Every hospital was contacted by telephone to determine the best recipient of the survey. Recipients were mostly directors of nursing or quality improvement. The survey, along with a cover letter written jointly by MSP and MDH, was sent to 133 acute care hospitals in January 2006. Respondents were given the option to complete the survey online. Two follow-up letters were sent to hospitals not responding within 6 weeks. Hospitals that did not return the second follow-up survey were contacted by telephone to conduct the survey. A total of 120 (90%) of 133 hospitals responded. Nineteen hospitals within the seven-county Minneapolis–St. Paul metropolitan area ("Twin Cities metro area") responded, compared with 101 rural (non-metro and small metro area) hospitals. Of the 13 hospitals not responding to the survey, 11 reported fewer than 100 beds, and 11 are located outside the Twin Cities metro area. The survey closed in April 2006. A copy of the survey is available at www.health.state.mn.us/cvh.
Data for both surveys were analyzed by size of hospital (according to number of licensed beds) and location (Twin Cities metro and rural). Hospitals were grouped into the following categories: small (<50 beds [n = 75]), medium (50–99 beds [n = 17] and 100–249 beds [n = 9]), and large (≥250 beds [n = 19]).
Stroke patient transportation and advance notification
Fewer than two-fifths (37%) of respondents reported the existence of a written transportation protocol for stroke patients (Table 1). Most (91%) would not bypass a hospital to send a patient to a destination with greater capacity for stroke care; according to written comments, ambulances take patients to a hospital chosen by the patient or patient's family. Most ambulances (78%) provide advance notice to hospitals about stroke patients needing urgent care, with notification on scene (10%), immediately en route (21%), or as soon as possible en route (54%); the questionnaire did not define the difference between "immediately" and "as soon as possible." Ten percent of ambulance services alert the destination hospital within 5 minutes before reaching it. Air transport is used infrequently; 70% never use a helicopter.
Prehospital care and management
Seventy-six percent of services have a written protocol for prehospital stroke management (Table 2). The Cincinnati Stroke Scale (5) (or some modification of it) is the most commonly used stroke scale assessment tool. The stroke scale score is reported to hospital staff "sometimes" in 21% of cases, "always" in 34% of cases, and "rarely" or "never" in 36% of cases; 9% of respondents did not know whether the stroke scale score is reported to hospital staff.
Stroke training for EMS
A majority of respondents reported their personnel are trained on stroke at least once a year (119 [60%]) (Table 3). Nearly one-third (60 [30%]) reported their personnel receive stroke training once every 2 or 3 years. Classroom training was the most commonly cited format, followed by DVDs or videos (Table 3). Other types of training reported include run reviews and Advanced Cardiac Life Support refresher courses (6). Most respondents reported offering training opportunities annually (56%) or semiannually (24%) is most effective.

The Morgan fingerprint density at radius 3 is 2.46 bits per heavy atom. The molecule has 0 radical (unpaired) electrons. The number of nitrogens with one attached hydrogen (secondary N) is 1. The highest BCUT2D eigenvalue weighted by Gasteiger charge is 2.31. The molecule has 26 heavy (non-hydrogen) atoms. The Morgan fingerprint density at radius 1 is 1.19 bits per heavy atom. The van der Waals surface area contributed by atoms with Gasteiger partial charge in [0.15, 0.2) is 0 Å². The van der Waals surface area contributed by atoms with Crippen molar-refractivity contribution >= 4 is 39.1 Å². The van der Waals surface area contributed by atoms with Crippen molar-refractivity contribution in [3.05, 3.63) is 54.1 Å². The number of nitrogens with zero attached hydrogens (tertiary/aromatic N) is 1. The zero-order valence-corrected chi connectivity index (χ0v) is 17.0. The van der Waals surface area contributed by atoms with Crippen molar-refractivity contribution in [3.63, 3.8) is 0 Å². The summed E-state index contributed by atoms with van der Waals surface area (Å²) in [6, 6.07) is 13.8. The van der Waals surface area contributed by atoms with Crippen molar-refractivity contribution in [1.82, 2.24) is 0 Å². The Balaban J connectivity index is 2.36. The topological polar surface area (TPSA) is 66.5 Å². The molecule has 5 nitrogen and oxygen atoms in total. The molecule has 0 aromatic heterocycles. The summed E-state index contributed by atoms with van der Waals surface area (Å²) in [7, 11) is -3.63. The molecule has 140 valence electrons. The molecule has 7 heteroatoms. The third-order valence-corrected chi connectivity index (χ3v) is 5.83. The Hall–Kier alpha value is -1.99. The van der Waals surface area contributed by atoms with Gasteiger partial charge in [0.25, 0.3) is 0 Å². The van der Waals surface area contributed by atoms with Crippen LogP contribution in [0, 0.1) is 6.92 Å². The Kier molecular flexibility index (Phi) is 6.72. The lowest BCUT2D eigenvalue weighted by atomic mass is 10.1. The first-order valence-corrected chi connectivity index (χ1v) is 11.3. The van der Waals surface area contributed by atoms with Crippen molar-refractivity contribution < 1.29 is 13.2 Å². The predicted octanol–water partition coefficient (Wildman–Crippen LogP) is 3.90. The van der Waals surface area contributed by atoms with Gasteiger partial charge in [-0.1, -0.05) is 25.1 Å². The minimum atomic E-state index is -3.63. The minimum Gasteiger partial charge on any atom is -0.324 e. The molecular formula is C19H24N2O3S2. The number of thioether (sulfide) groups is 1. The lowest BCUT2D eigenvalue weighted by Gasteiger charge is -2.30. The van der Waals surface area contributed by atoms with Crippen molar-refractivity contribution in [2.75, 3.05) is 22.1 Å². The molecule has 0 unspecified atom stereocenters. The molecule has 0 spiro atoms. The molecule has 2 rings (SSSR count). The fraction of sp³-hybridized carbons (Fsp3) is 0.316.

Forms of training reported most often as most effective include agency-sponsored conferences and seminars, regional conferences, Internet-based training, and statewide conferences (Figure). Agency-sponsored conferences or seminars was the kind of training most commonly reported effective for Emergency Medical Technician (EMT)-Basic (79%) and, to a lesser degree (32%), for paramedics. This form of training also was reported as effective for paramedics (32% of responses). Internet-based training was the second most common method for paramedics (22%), with regional (18%) and statewide (16%) conferences cited about equally. Teleconferences, videoconferences, and national conferences were least frequently cited as effective training vehicles.
Eighty-four percent of the largest hospitals reported having written emergency department (ED) care protocols for acute stroke diagnosis or treatment, compared with 43% of small hospitals (Table 4). Fifty-two percent of rural hospitals have ED protocols. Of the hospitals with written stroke care protocols, 10 (17%) use telemedicine.
ED staff in approximately 80% of medium and large hospitals receive training for acute stroke diagnosis and treatment, compared with 60% of small hospitals and 65% of rural hospitals. Most of the hospitals with a stroke team are based in the Twin Cities metro area. One hundred twelve (93%) hospitals reported the ability to provide around-the-clock laboratory services, with expedited results within 45 minutes.
Among the rural hospitals, 16% do not have computerized tomography (CT) scan or a CT technician available around the clock (Table 4). Of the 17 hospitals that do not have access to a neurologist for consultation on stroke cases, all but one were rural hospitals; four hospitals reported having access to a neurologist for consultation during specific hours of the day.